The urge to worship has to be natural to man, for otherwise it would be impossible to explain its constant presence everywhere throughout history.
However, if the need to worship remains immutable, the object of worship changes. For the first, say, 1,500 years after Constantine became the first baptised Roman emperor, Westerners worshipped Christ.
This was accepted as the absolute truth, and any kind of relativism was robustly, sometimes violently, discouraged. That worship was taken for granted, as was the dogma that channelled the natural urge into proper conduits.
Westerners believed, and the dogma taught them what it was exactly that they believed, and how their faith ought to be expressed and practised.
However, in the subsequent couple of centuries Christ was gradually marginalised until for most people his religion became a matter of antiquarian interest only.
Secular bliss arrived, and Westerners, en masse, no longer believed in anything divine. However, the urge to worship didn’t disappear – it was shifted to other, profane, areas.
Neither did the mechanism of worship disappear: old habits and all that. Profane and numerous as the new idols might have been, each was still raised to the absolute to sit at the top of the totem pole until dislodged by a successor or a competitor.
Though it was reasonably clear that the profane idols lacked absolute grandeur, human nature attached to them quasi-absolute dogmatic certainty.
Hence one can observe dogmatic Marxism, Freudianism, Darwinism and any number of other isms, each accepted as inviolable truth until debunked – or not even then.
Not all new idols were as objectionable as those I’ve mentioned. Some, such as economic libertarianism, are quite nice and heart-warming. And, unlike Christianity, the truth of free enterprise requires neither theology nor philosophy nor indeed an intermediary to grasp.
All it takes is a look around, which will show that, by and large, the greater the nation’s economic freedom, the greater and more widespread the nation’s prosperity. For example, Britain became a much wealthier country after her economy was liberalised following the 1846 repeal of the Corn Laws.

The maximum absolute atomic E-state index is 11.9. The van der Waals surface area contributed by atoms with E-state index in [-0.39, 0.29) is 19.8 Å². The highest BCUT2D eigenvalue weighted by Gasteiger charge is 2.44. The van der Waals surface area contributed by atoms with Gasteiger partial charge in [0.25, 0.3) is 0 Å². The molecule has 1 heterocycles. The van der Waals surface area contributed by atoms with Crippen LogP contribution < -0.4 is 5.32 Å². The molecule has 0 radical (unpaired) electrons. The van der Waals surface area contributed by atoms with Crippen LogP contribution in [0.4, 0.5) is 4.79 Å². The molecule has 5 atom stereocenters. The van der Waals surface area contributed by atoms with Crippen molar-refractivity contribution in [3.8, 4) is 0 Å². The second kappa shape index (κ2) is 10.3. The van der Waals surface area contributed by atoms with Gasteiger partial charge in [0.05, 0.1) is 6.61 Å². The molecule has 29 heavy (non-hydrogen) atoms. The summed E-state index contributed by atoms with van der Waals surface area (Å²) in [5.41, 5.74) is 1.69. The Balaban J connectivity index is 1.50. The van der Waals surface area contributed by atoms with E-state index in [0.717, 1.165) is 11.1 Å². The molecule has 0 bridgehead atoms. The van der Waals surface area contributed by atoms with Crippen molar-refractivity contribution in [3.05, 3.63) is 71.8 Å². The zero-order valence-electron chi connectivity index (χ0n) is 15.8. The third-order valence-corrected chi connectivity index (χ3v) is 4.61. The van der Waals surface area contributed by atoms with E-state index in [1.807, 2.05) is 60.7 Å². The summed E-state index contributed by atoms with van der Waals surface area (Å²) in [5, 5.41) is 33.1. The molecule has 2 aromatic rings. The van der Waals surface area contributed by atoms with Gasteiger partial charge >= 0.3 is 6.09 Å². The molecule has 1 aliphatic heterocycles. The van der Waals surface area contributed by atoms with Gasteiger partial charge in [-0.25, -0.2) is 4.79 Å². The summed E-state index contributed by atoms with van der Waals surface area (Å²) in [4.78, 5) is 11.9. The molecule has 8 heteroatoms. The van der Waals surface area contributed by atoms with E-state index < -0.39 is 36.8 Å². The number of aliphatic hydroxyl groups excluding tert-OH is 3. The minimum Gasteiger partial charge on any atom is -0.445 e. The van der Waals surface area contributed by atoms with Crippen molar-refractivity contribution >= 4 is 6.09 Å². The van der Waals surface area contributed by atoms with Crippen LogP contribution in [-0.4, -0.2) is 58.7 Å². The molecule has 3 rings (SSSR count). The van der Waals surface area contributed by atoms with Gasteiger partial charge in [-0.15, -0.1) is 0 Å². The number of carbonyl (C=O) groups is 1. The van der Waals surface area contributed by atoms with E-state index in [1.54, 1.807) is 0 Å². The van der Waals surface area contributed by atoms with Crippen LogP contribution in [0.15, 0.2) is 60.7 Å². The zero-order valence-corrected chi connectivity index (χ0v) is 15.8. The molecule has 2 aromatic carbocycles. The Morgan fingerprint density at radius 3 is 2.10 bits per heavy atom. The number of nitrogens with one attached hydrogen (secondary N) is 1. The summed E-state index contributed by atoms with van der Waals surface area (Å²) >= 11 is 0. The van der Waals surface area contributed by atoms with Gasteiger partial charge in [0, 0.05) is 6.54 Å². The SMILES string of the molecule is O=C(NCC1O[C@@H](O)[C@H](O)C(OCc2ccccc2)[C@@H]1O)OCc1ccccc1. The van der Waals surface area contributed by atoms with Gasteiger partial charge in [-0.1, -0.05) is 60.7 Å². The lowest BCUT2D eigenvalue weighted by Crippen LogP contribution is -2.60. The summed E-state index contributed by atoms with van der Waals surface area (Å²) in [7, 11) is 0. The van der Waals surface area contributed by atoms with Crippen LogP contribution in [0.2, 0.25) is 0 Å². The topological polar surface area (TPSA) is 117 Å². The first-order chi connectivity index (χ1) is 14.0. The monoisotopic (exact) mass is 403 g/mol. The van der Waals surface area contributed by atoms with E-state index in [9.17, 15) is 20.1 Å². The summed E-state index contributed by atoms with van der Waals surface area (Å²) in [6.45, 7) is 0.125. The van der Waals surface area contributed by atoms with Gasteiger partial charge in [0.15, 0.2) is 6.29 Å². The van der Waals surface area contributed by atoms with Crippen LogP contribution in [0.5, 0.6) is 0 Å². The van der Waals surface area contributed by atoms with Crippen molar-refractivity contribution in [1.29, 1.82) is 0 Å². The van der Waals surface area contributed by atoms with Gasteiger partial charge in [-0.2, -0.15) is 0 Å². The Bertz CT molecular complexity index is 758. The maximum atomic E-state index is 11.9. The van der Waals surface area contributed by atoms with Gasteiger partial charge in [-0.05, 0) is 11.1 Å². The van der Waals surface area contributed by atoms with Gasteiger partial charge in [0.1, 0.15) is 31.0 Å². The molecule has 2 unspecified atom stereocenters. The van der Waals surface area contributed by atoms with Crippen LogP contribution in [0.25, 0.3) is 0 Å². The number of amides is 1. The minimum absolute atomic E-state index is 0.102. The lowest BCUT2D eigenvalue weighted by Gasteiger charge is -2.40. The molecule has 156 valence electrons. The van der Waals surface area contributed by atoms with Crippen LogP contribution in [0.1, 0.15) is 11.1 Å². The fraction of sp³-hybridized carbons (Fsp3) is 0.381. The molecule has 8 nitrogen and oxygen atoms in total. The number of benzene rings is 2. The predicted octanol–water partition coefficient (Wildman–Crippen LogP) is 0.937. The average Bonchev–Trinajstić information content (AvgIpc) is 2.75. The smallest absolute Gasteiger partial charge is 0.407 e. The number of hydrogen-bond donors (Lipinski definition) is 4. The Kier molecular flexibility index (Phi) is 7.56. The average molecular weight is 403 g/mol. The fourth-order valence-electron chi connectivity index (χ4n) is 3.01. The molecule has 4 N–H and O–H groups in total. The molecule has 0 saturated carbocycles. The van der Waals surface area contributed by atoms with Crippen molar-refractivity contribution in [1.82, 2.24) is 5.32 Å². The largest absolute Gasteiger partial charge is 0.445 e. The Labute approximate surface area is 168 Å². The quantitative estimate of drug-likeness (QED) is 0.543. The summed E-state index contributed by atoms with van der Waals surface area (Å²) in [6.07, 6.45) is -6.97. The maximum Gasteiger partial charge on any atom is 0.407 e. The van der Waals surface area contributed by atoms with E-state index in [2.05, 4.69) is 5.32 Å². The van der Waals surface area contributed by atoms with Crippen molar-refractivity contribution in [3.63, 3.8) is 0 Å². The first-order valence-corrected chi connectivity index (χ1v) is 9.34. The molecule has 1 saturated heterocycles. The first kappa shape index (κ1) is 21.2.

So far so good. Marxists thought they saw the truth even though they couldn’t prove it; economic libertarians saw the truth and actually could prove it.
And because they could prove it, both intellectually and empirically, they, as people tend to do, elevated it to the level of dogma. That was a mistake.
For no quotidian practice deserves such elevation. Unlike Christianity, none of them can be absolute truth. They all don’t just permit but positively demand numerous relativities; each of them can be superseded by higher considerations.
This ought to be kept in mind when we look at the current debacle involving GKN, our great engineering and R&D firm going back to Napoleonic times. This mainstay of British ingenuity is under attack from the asset-stripping hedge fund Melrose.
Melrose has amassed about 25 per cent of GKN’s shares and now wishes to acquire the company, break it up into pieces, flog the saleable ones to the highest bidders, most of them foreign, and shut down the rest.
How many of GKN’s 58,000 employees will lose their jobs and pensions as a result is anyone’s guess. I’d say most, if the experience of other such takeovers is anything to go by. That’s obviously a problem; for many employees it’s a tragedy.
But the issue is even wider than that. For GKN isn’t just any old engineering company. It’s actively involved in the defence and aerospace industries, which makes it strategically vital to the country at large.
If Britain is to stand on her own two legs, as she will after the Brexit charade finally comes to an end and the country becomes independent again, then she has to be as strategically self-sufficient as our global world will allow.
For that reason, for example, I deplore the fact that the French concern EDF is our second-largest energy supplier. Energy is a crucial strategic reserve, and a country can never remain a great independent power if she depends on foreign powers for much of its supply.
France may be our ally now, but things may change a couple of years from now – as they did in 1940. France was our staunchest ally, and then it became part of our deadliest enemy. I’m not suggesting that the same situation can arise now, but it’s suicidal not to provide for all eventualities.
GKN is another strategic reserve, and it’s entirely possible that the long-term R&D projects for which the company is known may one day save Britain’s freedom.
The conclusion seems to be clear: the government must step in and prevent GKN from the asset strip show. Yet the government in general, and Business Secretary Greg Clark in particular, have so far done nothing.
The government is Tory and it has to pretend that it lives or dies by the dogma of free enterprise – much as it violates it with alacrity whenever the state stands to benefit. GKN’s management wishes to sell (to divide something like a quarter billion pounds among them), Melrose wishes to buy – the God of Economic Liberty is being served.
Except that it isn’t a real God, “than which nothing greater can be thought”. Higher deities exist, such as the country’s freedom that could be under threat should this obscene trade be allowed to go through.
I’m in general opposed to state interference in the economy – except when it’s absolutely necessary. It is now, and I hope Britain isn’t sacrificed at the altar of this relativist deity and its relentless dogma.